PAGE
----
Virtual Spring 2021 Abstracts
The Chow rings of the moduli spaces of curves of genus 7, 8, and 9
In recent joint work with Hannah Larson, we determine the Chow rings of the moduli spaces of curves of genus 7, 8, and 9 by showing that they are generated by tautological classes and using Faber's computation of the tautological ring. I will explain what it means to be tautological and the key properties of the moduli spaces of low genus curves that make it tractable to compute their Chow rings.
The geography of negative curves
We'll talk about the Mori dream space (MDS) property for blowups of weighted projective planes (WPP) at a general point. Such a variety is a MDS if and only if it contains a non-exceptional negative curve and another curve disjoint from it.
From a toric perspective a WPP is defined by a rational plane triangle. We'll consider a parameter space of all such triangles and see how the negative curves and the MDS property vary within it. Our main goal will be to explain how the knowledge of negative curves in this parameter space often determines the MDS property. This is joint work with José Luis González and Kalle Karu.
Wall crossing morphisms for moduli of stable pairs
Consider a quasi-compact moduli space M of pairs (X,D) consisting of a variety X and a divisor D on X. If M is not proper, it is reasonable to find a compactification of it. Assume furthermore that there are two rational numbers 0<b<a<1 such that, for every pair (X,D) corresponding to a point in M, the pairs (X,aD) and (X,bD) are klt, and the Q-divisors K_X+aD and K_X+bD are ample. Using Kollár's formalism of stable pairs, one can construct two different compactifications of M (M_a and M_b), corresponding to a and b. One may wonder how to relate these two compactifications. The main result is that, up to replacing M_a and M_b with their normalizations, there are birational morphisms M_a \to M_b. This project is inspired by Hassett's work on weighted stable curves, and is joint with Kenny Ascher, Dori Bejleri and Zsolt Patakfalvi.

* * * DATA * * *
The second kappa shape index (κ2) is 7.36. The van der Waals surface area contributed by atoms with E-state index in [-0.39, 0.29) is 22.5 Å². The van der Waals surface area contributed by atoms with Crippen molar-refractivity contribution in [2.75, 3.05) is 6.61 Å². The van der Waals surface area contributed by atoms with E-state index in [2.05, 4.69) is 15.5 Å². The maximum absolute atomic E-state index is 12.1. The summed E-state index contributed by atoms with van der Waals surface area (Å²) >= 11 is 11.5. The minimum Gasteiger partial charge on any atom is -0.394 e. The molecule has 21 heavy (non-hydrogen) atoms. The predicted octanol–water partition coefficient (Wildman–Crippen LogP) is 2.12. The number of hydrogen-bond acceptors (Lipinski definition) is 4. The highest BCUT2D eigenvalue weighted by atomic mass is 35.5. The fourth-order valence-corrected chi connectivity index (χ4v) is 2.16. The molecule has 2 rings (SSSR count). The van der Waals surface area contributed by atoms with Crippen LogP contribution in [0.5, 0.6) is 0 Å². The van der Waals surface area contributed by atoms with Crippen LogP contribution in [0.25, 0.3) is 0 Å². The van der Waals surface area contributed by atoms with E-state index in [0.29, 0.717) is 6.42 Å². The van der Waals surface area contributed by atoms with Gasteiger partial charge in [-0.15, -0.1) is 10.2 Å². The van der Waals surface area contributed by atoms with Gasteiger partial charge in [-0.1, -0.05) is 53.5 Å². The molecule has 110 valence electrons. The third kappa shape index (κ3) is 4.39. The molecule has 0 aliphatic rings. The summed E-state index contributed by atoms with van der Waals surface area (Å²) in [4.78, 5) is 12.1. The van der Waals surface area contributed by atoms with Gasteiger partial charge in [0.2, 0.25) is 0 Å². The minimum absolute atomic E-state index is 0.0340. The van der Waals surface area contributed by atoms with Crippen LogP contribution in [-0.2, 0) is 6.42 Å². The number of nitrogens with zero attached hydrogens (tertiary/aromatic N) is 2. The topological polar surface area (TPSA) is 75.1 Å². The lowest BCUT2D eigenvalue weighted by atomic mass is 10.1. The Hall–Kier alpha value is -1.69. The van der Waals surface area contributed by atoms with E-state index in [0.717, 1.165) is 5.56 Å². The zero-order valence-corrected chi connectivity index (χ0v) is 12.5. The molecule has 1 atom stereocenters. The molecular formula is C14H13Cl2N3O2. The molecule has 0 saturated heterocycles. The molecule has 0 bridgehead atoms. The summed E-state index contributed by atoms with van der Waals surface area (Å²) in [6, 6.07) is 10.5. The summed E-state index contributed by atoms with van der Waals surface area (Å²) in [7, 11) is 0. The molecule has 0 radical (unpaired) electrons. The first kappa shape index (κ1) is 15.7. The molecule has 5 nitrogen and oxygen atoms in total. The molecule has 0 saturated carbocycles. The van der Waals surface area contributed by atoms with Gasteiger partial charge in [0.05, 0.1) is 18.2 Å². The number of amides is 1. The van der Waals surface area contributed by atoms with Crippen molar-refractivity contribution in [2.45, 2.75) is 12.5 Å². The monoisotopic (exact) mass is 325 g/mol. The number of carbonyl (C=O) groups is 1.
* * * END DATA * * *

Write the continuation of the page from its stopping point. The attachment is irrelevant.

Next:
The Noether–Lefschetz theorem
The classical Noether–Lefschetz theorem says that for a very general surface $S$ of degree $\geq 4$ in $\mathbb P^3$ over the complex numbers, the restriction map from the divisor class group on $\mathbb P^3$ to $S$ is an isomorphism. In this talk, we give an elementary proof of Noether–Lefschetz. We do not use any Hodge theory, cohomology, or monodromy. This argument has the additional advantage that it works over fields of arbitrary characteristic and for singular varieties (for Weil divisors).
Stable Trace Ideals and Arf Rings
In this talk we will explore the intersection of trace ideals and stable ideals, that is, ideals that are stable under homomorphisms to the ring and ideals that are isomorphic to their endomorphism rings. We apply our results to the study of Arf rings. This is ongoing joint work with Hailong Dao.
A tropical approach to the enriched count of bitangents to quartic curves
Using A1 enumerative geometry Larson and Vogt have provided an enriched count of the 28 bitangents to a quartic curve. In this talk, I will explain how these enriched counts can be computed combinatorially using tropical geometry. I will also introduce an arithmetic analogue of Viro’s combinatorial patchworking for real algebraic curves, which in some cases retains enough data to recover the enriched counts. Finally, I will comment on a possible tropical approach to the enriched count of the 27 lines on a cubic surface of Kass and Wickelgren. This talk is based on joint work with Hannah Markwig and Sam Payne.
The Equivariant Ehrhart Theory of the Permutahedron
In 2010, motivated by representation theory, Stapledon described a generalization of Ehrhart theory with group actions. In 2018, Ardila, Schindler, and I made progress towards answering one of Stapledon’s open problems that asked to determine the equivariant Ehrhart theory of the permutahedron. We proved some general results about the fixed polytopes of the permutahedron, which are the polytopes that are fixed by acting on the permutahedron by a permutation. In particular, we computed their dimension, showed that they are combinatorially equivalent to permutahedra, provided hyperplane and vertex descriptions, and proved that they are zonotopes. Lastly, we obtained a formula for the volume of these fixed polytopes, which is a generalization of Richard Stanley’s result of the volume for the standard permutahedron. Building off of the work of the aforementioned, Ardila, Supina, and I determine the equivariant Ehrhart theory of the permutahedron, thereby resolving the open problem. This project presents formulas for the Ehrhart quasipolynomials and Ehrhart Series of the fixed polytopes of the permutahedron, along with other results regarding interpretations of the equivariant analogue of the Ehrhart series. This is joint work with Federico Ardila (San Francisco State University, Anna Schindler (North Seattle College) and Mariel Supina (UC Berkeley).
Odd degree isolated points on X_1(N) with rational j-invariant
For a curve C defined over a number field K, we say that a closed point x in C of degree d is isolated if it does not belong to an infinite family of degree d points paramaterized by either the projective line or a positive rank abelian subvariety of the curve's Jacobian. In this talk, we characterize elliptic curves with rational j-invariant that give rise to an isolated point of odd degree on X_1(N)/Q for some positive integer N. Joint with Abbey Bourdon, David R. Gill, and Jeremy Rouse.